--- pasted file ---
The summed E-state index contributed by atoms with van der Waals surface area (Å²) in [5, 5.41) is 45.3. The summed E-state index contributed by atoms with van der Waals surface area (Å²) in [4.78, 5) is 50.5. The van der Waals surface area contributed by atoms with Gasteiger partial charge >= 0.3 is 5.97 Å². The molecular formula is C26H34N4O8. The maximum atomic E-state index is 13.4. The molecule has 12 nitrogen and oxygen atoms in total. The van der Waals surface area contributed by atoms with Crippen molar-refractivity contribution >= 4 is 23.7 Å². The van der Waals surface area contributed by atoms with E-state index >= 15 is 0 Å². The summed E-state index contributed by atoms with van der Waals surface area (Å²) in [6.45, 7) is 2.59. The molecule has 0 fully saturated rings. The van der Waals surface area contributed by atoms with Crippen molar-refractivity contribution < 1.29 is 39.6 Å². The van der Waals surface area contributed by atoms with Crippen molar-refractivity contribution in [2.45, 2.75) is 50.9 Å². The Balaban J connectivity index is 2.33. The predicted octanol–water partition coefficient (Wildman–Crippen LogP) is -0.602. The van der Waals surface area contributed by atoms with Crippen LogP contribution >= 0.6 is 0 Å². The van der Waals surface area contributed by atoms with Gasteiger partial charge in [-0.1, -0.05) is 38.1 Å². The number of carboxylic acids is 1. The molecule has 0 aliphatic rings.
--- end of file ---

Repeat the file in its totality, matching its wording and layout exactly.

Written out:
The summed E-state index contributed by atoms with van der Waals surface area (Å²) in [5, 5.41) is 45.3. The summed E-state index contributed by atoms with van der Waals surface area (Å²) in [4.78, 5) is 50.5. The van der Waals surface area contributed by atoms with Gasteiger partial charge >= 0.3 is 5.97 Å². The molecular formula is C26H34N4O8. The maximum atomic E-state index is 13.4. The molecule has 12 nitrogen and oxygen atoms in total. The van der Waals surface area contributed by atoms with Crippen molar-refractivity contribution >= 4 is 23.7 Å². The van der Waals surface area contributed by atoms with E-state index >= 15 is 0 Å². The summed E-state index contributed by atoms with van der Waals surface area (Å²) in [6.45, 7) is 2.59. The molecule has 0 fully saturated rings. The van der Waals surface area contributed by atoms with Crippen molar-refractivity contribution < 1.29 is 39.6 Å². The van der Waals surface area contributed by atoms with Crippen molar-refractivity contribution in [2.45, 2.75) is 50.9 Å². The Balaban J connectivity index is 2.33. The predicted octanol–water partition coefficient (Wildman–Crippen LogP) is -0.602. The van der Waals surface area contributed by atoms with Crippen LogP contribution >= 0.6 is 0 Å². The van der Waals surface area contributed by atoms with Gasteiger partial charge in [-0.1, -0.05) is 38.1 Å². The number of carboxylic acids is 1. The molecule has 0 aliphatic rings.